Errors in Anaesthesia 2016-10-20T14:21:28+00:00

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Errors in Anaesthesia

Helping people affected by NHS Negligence. Call us today for free impartial advice.

The process of putting a patient under anaesthetic and safely keeping him or her there is complex and risky and an anaesthetist’s training is every bit as rigorous as that of the surgeon performing the operation. Unfortunately, mistakes and negligence can happen at all of the main stages of anaesthetic administration, sometimes with tragic consequences.

Negligent Anaesthesia Preparation

Critical to the successful application of an anaesthetic is its preparation, ensuring that the correct levels of anaesthetic are applied to keep the patient pain-free throughout the operation without overdosing. Too much anaesthetic can lead to damage to vital organs and, in some cases, the death of the patient.

It is also essential that an anaesthetist properly consults the patient’s medical records to ensure that the type and amount of an anaesthetic is appropriate. Factors to take into consideration include age, weight, allergies, the length of time since the patient’s last meal, existing medications and anything the patient may have taken shortly before an operation. Given the additional risks involved, it is also important to evaluate whether a general anaesthetic is essential or whether a local anaesthetic could be used instead.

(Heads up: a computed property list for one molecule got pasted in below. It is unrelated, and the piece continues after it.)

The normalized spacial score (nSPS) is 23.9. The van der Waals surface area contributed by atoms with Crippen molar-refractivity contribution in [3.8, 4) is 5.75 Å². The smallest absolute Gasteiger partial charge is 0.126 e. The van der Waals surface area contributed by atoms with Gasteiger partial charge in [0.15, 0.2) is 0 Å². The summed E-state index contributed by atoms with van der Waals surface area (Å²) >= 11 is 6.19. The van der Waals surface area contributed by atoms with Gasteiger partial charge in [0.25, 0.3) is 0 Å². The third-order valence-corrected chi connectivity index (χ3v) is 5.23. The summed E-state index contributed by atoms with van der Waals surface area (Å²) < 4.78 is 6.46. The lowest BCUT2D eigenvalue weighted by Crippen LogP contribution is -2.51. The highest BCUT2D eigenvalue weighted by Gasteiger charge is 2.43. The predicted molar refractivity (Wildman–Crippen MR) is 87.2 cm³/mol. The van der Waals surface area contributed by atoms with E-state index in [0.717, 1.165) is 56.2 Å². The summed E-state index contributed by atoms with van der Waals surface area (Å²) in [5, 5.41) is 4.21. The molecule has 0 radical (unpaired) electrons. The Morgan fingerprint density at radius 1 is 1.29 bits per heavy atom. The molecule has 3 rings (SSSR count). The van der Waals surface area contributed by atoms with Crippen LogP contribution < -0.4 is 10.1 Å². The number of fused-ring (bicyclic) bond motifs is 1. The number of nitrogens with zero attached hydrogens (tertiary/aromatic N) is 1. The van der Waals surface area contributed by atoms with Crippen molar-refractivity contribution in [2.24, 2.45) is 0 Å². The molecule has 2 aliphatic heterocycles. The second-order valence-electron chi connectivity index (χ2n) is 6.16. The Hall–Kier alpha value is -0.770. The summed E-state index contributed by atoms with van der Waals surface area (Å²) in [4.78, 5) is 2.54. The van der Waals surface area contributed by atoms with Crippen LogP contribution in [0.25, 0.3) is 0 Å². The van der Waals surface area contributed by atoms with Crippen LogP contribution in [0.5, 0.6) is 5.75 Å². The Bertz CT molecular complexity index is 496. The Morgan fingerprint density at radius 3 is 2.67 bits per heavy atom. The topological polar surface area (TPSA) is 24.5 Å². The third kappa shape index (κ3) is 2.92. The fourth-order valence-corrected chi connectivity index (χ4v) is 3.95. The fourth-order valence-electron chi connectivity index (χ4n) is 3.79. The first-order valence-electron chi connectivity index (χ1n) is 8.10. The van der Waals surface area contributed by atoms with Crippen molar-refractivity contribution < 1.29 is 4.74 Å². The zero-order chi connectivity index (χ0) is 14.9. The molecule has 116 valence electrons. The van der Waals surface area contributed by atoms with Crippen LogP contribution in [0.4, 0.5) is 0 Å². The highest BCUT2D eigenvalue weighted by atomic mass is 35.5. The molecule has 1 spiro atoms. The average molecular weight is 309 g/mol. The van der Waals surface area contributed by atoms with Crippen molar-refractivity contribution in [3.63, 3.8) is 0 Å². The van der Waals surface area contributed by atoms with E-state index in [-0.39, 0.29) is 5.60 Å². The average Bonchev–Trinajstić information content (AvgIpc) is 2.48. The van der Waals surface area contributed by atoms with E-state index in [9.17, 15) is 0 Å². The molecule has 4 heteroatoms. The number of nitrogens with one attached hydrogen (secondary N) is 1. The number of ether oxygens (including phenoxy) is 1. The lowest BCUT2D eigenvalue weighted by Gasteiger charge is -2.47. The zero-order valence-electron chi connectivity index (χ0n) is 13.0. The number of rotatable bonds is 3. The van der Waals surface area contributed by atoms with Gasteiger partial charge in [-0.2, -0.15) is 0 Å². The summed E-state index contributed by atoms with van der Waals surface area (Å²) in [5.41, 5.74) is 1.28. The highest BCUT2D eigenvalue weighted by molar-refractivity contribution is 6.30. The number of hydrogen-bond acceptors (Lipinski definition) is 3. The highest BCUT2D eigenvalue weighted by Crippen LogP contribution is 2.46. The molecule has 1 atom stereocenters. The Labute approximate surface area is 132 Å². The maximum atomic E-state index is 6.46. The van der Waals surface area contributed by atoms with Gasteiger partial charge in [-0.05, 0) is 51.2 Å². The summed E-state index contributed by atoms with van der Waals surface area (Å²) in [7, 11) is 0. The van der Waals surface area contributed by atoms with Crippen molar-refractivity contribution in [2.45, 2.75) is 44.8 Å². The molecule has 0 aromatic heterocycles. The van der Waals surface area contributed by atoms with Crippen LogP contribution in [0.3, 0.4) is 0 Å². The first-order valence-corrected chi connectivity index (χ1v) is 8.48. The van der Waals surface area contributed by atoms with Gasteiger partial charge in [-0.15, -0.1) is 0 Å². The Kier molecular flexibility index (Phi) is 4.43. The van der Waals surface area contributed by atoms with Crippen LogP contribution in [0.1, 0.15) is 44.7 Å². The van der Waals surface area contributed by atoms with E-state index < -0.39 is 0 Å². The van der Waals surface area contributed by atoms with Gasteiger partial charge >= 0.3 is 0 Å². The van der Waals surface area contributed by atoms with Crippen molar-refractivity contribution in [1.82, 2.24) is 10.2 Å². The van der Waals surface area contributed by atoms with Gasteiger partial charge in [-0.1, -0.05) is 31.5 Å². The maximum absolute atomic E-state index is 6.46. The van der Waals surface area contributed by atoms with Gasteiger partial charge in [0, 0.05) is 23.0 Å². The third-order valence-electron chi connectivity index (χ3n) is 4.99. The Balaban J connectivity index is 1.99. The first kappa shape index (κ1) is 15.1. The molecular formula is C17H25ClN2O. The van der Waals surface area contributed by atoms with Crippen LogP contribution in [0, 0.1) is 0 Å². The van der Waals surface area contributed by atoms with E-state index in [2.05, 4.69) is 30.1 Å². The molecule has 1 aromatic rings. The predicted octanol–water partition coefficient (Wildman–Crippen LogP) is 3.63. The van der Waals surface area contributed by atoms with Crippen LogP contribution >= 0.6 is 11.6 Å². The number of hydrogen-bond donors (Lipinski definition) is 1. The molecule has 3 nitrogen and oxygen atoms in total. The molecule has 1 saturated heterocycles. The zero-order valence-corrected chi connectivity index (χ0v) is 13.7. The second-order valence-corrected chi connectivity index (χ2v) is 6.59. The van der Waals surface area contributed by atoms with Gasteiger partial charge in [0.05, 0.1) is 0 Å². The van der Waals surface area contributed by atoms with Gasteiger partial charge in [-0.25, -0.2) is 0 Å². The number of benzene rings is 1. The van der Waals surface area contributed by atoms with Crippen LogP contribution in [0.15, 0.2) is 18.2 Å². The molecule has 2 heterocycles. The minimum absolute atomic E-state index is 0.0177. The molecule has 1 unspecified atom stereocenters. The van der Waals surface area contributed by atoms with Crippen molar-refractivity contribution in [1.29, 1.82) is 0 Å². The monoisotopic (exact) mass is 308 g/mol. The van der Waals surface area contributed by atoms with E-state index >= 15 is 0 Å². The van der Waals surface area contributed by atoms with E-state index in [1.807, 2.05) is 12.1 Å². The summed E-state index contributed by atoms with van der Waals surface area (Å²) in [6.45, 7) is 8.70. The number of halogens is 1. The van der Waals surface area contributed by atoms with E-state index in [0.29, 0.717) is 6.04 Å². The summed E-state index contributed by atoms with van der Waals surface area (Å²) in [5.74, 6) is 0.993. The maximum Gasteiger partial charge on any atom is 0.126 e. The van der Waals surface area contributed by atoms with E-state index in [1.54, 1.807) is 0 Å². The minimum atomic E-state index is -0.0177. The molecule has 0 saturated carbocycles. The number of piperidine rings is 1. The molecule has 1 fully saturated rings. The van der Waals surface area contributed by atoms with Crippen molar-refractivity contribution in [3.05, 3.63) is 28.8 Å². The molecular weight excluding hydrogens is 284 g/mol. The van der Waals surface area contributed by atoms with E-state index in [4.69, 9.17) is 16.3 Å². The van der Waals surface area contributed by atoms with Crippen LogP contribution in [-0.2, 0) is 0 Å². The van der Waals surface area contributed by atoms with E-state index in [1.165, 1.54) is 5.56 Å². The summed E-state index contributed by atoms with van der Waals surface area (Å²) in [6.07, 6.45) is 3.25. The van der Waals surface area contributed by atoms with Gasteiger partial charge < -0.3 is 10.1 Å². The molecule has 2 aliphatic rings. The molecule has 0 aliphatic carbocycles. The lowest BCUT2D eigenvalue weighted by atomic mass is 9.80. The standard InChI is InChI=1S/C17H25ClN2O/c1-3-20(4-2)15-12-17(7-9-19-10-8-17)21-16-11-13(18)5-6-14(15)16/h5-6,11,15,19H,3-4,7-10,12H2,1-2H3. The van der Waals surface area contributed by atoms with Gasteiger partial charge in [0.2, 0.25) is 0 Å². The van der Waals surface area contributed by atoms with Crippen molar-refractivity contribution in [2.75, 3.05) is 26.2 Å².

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Failure to Monitor Anaesthetic Performance

Even when the preparation and application of an anaesthetic is handled correctly, its effects on the patient can still be unpredictable. It is critically important that the reaction of the patient is monitored intensively at all stages of the process – induction, maintenance and emergence – for signs of distress.

This is done through a variety of devices which measure heart rate and rhythm, blood pressure, oxygen and carbon dioxide levels, temperature and the levels of anaesthetic agent in the patient’s bloodstream. Monitoring of the patient after emerging from anaesthetic is also very important. The failure to monitor or respond to these key indicators can have serious consequences and is one of the major causes of death and serious injury in the operating theatre. It frequently gives rise to medical negligence claims. Read more>> how to sue for medical negligence

Can I sue the NHS?

Before making a claim it is worth taking note of the following point.

Check that your medical issues are grounds for negligence, and not a simple complaint procedure. Complaints about procedure dissatisfaction, or seeking an apology / admission for lack of care / treatment should go to PALS. Read more about suing the nhs.

When you might have a claim

Injury, continuous pain or loss due to the act of a practitioner or general lack of care at the NHS is an entirely different matter. You might very well have a claim. The duty of care might have been breached meaning the health care professional/s did not provide the expected level of care. If you believe you deserve compensation you may have a medical negligence claim. Read more about how to claim against the NHS here.